By Donna DiMaggio Berger, Esq. / Published November 2017
The role of board members in a community association is fairly straightforward: keep informed on the association’s business operations; be familiar with and come prepared to discuss the agenda items for upcoming board meetings; encourage and participate in constructive, businesslike discussions of those agenda items; and use your judgment to represent the community and its members in the way you conduct yourself as a board member and in the way you decide the issues that come before the board. Unfortunately, some community association board members do not follow these guidelines, and some create a level of dysfunction that is highly unproductive. The result is usually a community which devotes a disproportionate amount of time and resources to argument and personal attack rather than to constructive action for the good of the community. A certain amount of discourse and debate amongst board members is not only healthy, it can be productive when crafting policies and protocols resulting from differing viewpoints.
Naturally, it is counterproductive when board members find themselves at odds with each other. In some communities, these power struggles can manifest in any of the following ways:
Some of the foregoing director actions (such as a DBPR complaint and a recall action) may be justified if the board as a whole is dysfunctional, and the dissenting voice on the board is attempting to steer the board in a better direction. However, some directors fail to understand that being part of the board means accepting that decisions are often made by consensus and not by unanimity; gracefully accepting that your fellow directors may not always (or ever) agree with you should be a job requirement for service on the board. Some directors who are at odds with their fellow board members use tactics which are not designed to resolve the issues but rather to inflame them. More importantly, a fractured board more often than not leads to a fractured community.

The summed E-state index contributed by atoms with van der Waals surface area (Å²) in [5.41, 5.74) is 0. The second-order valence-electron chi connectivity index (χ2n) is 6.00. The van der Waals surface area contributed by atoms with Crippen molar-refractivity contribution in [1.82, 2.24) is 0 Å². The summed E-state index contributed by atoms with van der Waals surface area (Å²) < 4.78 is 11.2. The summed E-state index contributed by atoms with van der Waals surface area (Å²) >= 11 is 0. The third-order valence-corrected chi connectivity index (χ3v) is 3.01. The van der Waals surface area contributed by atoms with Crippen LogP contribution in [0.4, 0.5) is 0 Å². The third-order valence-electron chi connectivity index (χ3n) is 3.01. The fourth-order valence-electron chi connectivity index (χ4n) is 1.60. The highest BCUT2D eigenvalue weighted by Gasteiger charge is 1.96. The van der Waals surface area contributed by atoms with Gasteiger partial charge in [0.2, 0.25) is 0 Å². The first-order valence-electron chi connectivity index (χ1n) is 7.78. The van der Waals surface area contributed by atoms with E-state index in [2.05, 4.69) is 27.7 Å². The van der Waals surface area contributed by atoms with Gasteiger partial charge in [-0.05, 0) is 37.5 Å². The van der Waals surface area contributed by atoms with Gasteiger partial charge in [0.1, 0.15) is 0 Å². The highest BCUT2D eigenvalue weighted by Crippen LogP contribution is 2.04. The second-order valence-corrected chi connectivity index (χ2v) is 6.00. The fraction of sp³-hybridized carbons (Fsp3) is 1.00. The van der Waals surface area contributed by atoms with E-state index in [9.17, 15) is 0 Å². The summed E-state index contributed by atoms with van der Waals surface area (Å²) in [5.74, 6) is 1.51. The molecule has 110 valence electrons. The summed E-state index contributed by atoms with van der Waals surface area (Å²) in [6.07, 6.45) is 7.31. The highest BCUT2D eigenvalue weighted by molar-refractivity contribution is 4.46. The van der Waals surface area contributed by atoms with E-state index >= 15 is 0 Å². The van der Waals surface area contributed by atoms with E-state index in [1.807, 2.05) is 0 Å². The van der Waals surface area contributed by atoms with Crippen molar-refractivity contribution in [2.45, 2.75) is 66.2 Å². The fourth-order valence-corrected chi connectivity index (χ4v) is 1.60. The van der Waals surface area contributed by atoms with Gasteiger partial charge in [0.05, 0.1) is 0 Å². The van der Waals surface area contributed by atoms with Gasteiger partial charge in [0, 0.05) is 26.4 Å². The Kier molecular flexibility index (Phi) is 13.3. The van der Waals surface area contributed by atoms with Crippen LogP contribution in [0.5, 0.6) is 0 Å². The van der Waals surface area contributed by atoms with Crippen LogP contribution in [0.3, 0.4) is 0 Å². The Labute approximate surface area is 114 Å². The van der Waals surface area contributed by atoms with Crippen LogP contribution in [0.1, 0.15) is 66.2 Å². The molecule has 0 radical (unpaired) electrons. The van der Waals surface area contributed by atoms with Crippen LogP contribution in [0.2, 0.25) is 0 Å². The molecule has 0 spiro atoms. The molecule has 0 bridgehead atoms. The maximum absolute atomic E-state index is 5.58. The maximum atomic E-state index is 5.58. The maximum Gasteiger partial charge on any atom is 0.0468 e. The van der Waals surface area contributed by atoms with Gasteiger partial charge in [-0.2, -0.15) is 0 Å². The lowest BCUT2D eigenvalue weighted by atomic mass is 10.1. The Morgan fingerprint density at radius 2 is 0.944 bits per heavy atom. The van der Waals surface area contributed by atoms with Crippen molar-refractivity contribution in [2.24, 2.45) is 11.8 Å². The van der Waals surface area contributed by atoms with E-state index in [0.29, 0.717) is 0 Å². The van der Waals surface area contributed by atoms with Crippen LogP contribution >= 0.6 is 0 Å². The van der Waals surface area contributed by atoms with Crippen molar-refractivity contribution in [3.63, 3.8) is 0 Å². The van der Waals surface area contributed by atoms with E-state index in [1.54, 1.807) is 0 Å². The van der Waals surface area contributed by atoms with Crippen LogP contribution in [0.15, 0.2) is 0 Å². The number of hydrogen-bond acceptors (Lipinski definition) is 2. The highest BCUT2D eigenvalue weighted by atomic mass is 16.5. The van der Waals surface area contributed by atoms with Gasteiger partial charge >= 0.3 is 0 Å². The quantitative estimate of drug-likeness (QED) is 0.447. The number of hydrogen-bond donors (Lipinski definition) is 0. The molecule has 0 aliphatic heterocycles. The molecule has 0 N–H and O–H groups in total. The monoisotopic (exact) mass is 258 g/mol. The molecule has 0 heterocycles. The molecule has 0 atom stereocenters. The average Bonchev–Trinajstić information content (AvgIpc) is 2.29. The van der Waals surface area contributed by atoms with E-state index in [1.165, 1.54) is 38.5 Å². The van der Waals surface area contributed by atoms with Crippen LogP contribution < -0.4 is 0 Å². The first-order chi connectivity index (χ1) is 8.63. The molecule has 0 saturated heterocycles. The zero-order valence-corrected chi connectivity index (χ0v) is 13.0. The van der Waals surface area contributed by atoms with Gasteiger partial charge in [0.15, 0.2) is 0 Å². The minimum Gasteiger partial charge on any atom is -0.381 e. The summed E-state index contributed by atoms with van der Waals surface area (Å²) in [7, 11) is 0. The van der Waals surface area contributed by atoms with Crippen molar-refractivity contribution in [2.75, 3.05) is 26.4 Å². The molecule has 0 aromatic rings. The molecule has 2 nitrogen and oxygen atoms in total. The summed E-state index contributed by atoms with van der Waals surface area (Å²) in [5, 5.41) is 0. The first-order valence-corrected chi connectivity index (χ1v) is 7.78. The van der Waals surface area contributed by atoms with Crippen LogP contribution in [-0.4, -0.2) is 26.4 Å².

For directors who believe they are entitled to greater access to the association documents, the answer is “No;” a director is not entitled to any grea-ter access to the association records than an ordinary association member unless that director has been tasked by the board with certain duties, which require such access. For example, a director serving on the screening committee should have access to the rental and sales applications.
I am often asked by boards dealing with one or more directors who have a personal agenda which conflicts with the board’s goals if that director can be removed from the board. Again, the answer is “No,” a director cannot be removed from the board by his or her fellow directors; only the members in a Florida community association can remove a duly elected or appointed director unless one of the limited statutory disqualifiers applies. However, a board can, by majority vote, remove a director from holding a particular office such as president, vice president, treasurer, or secretary. Doing so may not solve the problem, but it can prevent a rogue director from convincing vendors and other third parties that he or she has authority that simply does not exist by virtue of no longer having a title.
Many association governing documents define the scope of board authority as a whole but do not address the mechanics of how a board comprised of different individuals can work together successfully for the betterment of the community. This is where a thoughtful code of conduct can fill in the gaps.
A code of conduct should address the following areas for your board members:
In the aftermath of Florida’s 2017 legislative session, which created heightened potential liability for directors in connection with certain basic association operations, according to insurance expert Joel Meskin, some insurance companies are already discussing whether or not a board member code of conduct should become mandatory or, at a minimum, preferred for the issuance of directors and officers’ coverage. While a code of conduct won’t be the panacea some boards are seeking, it can lay the groundwork for more successful association operations.
Donna DiMaggio Berger, Esq.
Becker & Poliakoff